Prevalence and risk factors of nonalcoholic fatty liver disease in patients with inflammatory bowel diseases: A cross-sectional and longitudinal analysis.
Hoffmann Peter,Jung Victoria,Behnisch Rouven,Gauss Annika
World journal of gastroenterology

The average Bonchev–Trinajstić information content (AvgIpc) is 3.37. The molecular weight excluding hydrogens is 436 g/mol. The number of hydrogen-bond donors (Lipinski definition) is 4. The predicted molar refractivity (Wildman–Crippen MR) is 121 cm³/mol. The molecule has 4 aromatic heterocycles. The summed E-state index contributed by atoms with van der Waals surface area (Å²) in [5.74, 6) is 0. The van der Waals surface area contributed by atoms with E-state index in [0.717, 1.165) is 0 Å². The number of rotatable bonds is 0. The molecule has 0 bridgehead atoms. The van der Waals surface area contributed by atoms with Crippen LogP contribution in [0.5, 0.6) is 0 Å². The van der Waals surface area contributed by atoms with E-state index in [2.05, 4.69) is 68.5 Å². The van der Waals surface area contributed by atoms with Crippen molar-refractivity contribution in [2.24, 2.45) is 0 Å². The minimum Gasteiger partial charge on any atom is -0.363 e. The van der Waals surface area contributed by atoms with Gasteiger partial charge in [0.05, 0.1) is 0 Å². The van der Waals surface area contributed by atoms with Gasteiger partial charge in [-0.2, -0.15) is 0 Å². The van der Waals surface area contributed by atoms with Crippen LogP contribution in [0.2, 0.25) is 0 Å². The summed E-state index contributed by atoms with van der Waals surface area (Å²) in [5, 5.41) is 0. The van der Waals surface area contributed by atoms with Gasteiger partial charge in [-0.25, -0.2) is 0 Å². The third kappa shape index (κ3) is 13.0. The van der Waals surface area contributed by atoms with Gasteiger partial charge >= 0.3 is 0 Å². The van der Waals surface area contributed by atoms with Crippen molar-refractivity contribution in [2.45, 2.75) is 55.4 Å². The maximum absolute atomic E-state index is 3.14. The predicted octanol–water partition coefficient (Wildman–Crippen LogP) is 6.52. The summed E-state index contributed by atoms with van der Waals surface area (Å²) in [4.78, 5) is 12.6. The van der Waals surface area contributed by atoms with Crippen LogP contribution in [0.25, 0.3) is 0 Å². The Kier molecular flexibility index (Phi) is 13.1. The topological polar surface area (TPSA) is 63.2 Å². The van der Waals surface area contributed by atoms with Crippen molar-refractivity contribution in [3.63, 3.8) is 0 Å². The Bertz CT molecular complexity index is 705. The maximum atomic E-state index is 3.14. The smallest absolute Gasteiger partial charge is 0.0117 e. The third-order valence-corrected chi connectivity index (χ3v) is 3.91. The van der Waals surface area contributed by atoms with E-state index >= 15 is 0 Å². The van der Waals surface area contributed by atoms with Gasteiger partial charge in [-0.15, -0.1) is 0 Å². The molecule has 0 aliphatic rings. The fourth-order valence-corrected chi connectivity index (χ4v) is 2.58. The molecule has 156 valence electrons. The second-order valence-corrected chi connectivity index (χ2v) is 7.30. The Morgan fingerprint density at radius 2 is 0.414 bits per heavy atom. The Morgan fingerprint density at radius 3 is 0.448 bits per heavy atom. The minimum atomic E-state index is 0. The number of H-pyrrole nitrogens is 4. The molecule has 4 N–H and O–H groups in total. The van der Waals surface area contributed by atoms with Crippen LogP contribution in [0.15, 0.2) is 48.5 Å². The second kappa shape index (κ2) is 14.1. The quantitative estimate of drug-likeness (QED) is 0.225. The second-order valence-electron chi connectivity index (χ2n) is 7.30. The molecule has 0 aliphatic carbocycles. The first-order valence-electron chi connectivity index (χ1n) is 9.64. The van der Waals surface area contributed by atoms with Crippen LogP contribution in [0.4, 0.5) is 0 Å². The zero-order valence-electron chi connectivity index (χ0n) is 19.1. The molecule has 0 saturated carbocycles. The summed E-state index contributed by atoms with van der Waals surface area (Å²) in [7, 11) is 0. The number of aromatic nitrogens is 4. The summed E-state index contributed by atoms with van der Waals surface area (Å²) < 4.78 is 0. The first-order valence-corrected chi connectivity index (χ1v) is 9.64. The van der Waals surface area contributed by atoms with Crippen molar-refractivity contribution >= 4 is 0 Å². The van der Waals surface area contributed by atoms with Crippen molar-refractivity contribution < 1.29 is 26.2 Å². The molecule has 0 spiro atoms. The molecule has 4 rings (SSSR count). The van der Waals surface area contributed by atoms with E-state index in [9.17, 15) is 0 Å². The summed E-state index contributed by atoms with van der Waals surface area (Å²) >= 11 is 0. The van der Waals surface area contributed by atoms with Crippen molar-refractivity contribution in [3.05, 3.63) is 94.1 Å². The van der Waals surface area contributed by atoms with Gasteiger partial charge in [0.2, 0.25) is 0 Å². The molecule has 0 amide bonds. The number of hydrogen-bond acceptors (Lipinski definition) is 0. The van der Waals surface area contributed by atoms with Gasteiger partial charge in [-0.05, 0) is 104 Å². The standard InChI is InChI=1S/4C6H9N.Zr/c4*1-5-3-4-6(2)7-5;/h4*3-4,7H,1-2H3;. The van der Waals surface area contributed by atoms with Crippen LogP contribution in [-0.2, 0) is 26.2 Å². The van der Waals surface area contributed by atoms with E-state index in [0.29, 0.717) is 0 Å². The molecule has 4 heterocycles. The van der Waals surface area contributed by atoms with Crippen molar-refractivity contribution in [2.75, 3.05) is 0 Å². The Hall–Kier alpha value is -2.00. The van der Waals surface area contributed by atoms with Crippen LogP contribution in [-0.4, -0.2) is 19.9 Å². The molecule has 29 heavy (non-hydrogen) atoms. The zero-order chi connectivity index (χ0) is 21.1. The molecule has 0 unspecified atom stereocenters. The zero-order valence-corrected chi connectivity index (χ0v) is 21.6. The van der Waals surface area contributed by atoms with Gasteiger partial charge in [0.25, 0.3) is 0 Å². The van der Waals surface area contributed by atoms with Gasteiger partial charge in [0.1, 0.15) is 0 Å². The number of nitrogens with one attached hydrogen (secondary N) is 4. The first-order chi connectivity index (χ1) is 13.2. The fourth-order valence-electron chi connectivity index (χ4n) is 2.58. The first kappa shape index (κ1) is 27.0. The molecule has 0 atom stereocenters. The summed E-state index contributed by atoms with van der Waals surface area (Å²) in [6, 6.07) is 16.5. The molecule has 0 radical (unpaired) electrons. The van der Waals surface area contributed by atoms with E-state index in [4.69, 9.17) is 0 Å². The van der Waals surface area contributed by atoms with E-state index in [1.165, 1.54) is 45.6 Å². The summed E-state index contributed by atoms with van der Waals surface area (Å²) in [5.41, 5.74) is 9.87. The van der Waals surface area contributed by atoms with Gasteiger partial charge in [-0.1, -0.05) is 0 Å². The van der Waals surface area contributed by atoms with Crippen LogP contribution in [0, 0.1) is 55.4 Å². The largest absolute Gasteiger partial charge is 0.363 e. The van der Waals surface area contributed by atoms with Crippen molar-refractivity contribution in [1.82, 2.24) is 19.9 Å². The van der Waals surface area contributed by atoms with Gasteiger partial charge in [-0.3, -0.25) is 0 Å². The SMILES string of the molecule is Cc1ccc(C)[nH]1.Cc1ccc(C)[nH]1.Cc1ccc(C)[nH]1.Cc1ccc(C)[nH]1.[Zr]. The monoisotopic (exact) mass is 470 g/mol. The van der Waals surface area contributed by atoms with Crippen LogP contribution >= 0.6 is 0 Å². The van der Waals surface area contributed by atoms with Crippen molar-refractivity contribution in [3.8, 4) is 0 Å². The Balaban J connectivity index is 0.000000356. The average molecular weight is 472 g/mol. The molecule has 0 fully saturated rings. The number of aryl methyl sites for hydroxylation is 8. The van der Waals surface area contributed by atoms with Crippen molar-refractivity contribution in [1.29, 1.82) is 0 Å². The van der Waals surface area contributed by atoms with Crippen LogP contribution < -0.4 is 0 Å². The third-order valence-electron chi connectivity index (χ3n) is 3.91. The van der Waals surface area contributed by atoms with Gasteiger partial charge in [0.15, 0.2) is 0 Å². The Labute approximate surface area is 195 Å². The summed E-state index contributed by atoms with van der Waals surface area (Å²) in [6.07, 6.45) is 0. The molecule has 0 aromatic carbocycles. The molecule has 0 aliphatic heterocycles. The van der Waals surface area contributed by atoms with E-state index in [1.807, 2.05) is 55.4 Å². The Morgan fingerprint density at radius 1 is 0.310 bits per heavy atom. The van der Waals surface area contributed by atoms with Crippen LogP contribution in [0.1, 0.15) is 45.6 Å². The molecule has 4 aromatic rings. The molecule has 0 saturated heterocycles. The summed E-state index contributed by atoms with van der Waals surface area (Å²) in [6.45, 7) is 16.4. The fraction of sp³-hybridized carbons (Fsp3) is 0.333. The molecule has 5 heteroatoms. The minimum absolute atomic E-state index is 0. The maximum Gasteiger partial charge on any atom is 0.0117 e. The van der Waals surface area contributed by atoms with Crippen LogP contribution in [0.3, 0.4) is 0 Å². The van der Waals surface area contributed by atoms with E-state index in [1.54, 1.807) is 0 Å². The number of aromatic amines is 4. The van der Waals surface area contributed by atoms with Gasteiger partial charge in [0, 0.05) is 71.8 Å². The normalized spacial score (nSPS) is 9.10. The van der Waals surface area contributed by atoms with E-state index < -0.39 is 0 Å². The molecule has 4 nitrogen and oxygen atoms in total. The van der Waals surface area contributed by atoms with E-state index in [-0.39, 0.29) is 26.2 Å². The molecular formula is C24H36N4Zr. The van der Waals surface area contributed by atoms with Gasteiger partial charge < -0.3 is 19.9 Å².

BACKGROUND:Nonalcoholic fatty liver disease (NAFLD) is common in the German population, with an even higher prevalence in inflammatory bowel disease patients. AIM:To investigate the risk factors for NAFLD in inflammatory bowel disease patients. METHODS:This monocentric retrospective study with a cross-sectional and a longitudinal part included 694 patients. Inclusion criteria were diagnosed inflammatory bowel disease, age ≥ 18 years, availability of at least one abdominal ultrasound. Patients with infectious or suspected alcoholic fatty liver disease were excluded. NAFLD was defined by increased echogenicity at liver ultrasound. Demographic characteristics, disease activity and medications were analyzed as potential risk factors. Parameters influencing the course of NAFLD were identified by a generalized linear mixed model. RESULTS:Forty-eight percent of Crohn's disease (CD) patients and 44% of ulcerative colitis patients suffered from NAFLD. Its occurrence was associated with greater age, hypertension and body mass index (BMI) in both groups, and with higher disease activity and dyslipidemia in CD. 2467 ultrasound results were included in the longitudinal analysis. Risk factors for NAFLD were age, BMI, higher disease activity, bowel resection(s), endoscopic activity and azathioprine use in CD; and BMI and endoscopic activity in ulcerative colitis. CONCLUSION:NAFLD was highly prevalent in this cohort of German inflammatory bowel disease patients. Its risk increased mainly with rising age and BMI. This analysis provides a rationale for non-invasive liver screening in inflammatory bowel disease patients.